UAE: Mental health issues on the rise among youngsters in post-Covid era; females most affected

Experts say more women have come in with mental health issues, compared to male patients, but this could be because in general males tend to avoid seeking help



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File
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Nandini Sircar

Published: Tue 6 Dec 2022, 5:44 PM

Mental health issues among adolescents and youth have seen a significant spike after Covid, experts say, with females being most affected.

Doctors at the 25th World Congress of IACAPAP 2022 in Dubai, said that with life returning to normal, the topic of mental health in a post-Covid world is gaining prominence, with one in eight children across the world grappling with an apparent mental health disorder.

“Mental health, especially among children is an extremely important topic, given the fact that vast majority of mental disorders start during childhood or youth in the county," said Dr Ammar Albanna, chair of the Congress, president of the Emirates Child Mental Health Society, and Head of Mental Health Centre of Excellence at Al Jalila Children’s Specialty Hospital.

"Especially post Covid many are experiencing a surge in mental health conditions or mental disorders. This is happening across the world.”

Dr Ammar Albanna
Dr Ammar Albanna

He said that the world needs to to think innovatively and improve the systems of care to meet the demand and provide the best care for affected children and their families. "For the 25th edition of the World Congress we are bringing in experts from across the globe to discuss innovations and important ideas in order to initiate scientific discoveries in a bid to improve children's mental health here and globally.”

Helen Egger, co-founder, chief medical and scientific officer at Little Otter, a virtual early childhood mental health company, says: “Even the kids who get care, rarely get evidence-based care. So, I think it's really important for us to realise that we're not just talking about care, but also about the quality of care that kids are getting? We had a child mental health crisis before Covid, now it's much worse. There are some estimates that state there's been a 25 per cent increase in depression and anxiety amongst children during Covid."

Helen Egger
Helen Egger

He said that there are barriers keeping science from getting translated into care. The biggest one is mental health stigma, the shame that is associated and the misinformation.”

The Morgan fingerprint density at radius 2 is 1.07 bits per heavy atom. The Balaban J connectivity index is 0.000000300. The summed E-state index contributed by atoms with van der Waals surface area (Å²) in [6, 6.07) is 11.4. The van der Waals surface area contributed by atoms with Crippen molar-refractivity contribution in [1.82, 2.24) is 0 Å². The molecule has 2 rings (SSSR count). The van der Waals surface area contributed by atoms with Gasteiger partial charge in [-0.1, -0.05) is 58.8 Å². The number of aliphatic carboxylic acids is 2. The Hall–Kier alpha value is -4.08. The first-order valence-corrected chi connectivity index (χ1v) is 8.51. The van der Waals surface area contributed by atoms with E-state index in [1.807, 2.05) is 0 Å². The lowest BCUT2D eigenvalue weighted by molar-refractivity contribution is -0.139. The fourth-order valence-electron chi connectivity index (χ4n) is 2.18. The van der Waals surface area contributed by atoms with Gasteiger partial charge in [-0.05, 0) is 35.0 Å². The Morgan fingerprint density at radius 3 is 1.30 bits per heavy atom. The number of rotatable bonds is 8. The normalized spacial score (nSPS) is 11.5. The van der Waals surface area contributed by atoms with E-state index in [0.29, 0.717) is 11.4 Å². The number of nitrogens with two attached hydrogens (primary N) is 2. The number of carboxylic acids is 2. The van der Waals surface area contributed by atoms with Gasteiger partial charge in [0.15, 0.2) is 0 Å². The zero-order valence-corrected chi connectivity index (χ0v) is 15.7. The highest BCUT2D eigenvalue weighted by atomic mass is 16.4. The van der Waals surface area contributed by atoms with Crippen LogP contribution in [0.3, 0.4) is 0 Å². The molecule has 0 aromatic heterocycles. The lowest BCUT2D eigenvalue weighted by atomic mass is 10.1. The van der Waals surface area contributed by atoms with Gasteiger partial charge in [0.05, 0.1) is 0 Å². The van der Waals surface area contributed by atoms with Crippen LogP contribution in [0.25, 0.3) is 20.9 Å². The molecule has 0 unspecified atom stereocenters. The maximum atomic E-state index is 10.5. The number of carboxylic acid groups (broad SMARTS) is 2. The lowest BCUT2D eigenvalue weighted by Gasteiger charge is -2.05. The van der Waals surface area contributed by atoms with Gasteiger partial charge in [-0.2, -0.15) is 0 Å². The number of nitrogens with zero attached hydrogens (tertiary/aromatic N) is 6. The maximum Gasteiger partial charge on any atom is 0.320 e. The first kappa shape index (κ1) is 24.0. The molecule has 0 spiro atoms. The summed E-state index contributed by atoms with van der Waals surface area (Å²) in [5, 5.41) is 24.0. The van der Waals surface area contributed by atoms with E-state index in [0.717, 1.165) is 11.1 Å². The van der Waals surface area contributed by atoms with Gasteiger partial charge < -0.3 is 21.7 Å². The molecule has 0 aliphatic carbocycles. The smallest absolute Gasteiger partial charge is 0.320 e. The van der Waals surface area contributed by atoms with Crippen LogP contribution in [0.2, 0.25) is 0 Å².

Doctors said that while global rates of mental health disorders remain high, more often issues manifest before an individual turns into an adult.

Dr Meshal Sultan, consultant child and adolescent psychiatrist at Al Jalila Children's and Specialty Hospital says: “Unfortunately, more than half of those with mental health disorders will not get the services that they require. Most mental health disorders will start before the age of 18.”

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He adds, “Since we have delegates from more than 85 countries, it's a global hub for individuals to come together. New methods will be discussed to bridge the gap, address the high demand and also to emphasise the importance of educating medical students, physicians and mental health specialists in child and adolescent mental health.”

Dr Omer Ahmad Saleemi Minhas, consultant of mental health of children and adolescents at Al Jalila Children’s Specialty Hospital said: “We have had admission rates of people with mental health issues going up very year. The last three years, there is a clear incremental trend."

She said more females have come in with mental health issues, compared to male patients, but this could be because in general males tend to avoid seeking help compared to females.

Dr Minhas said: "Secondly, there is a cultural aspect and stigma as well. Bed occupancy rates give us a clue as to how many young people are accessing the service. There has been a clear rise since Covid-19.”


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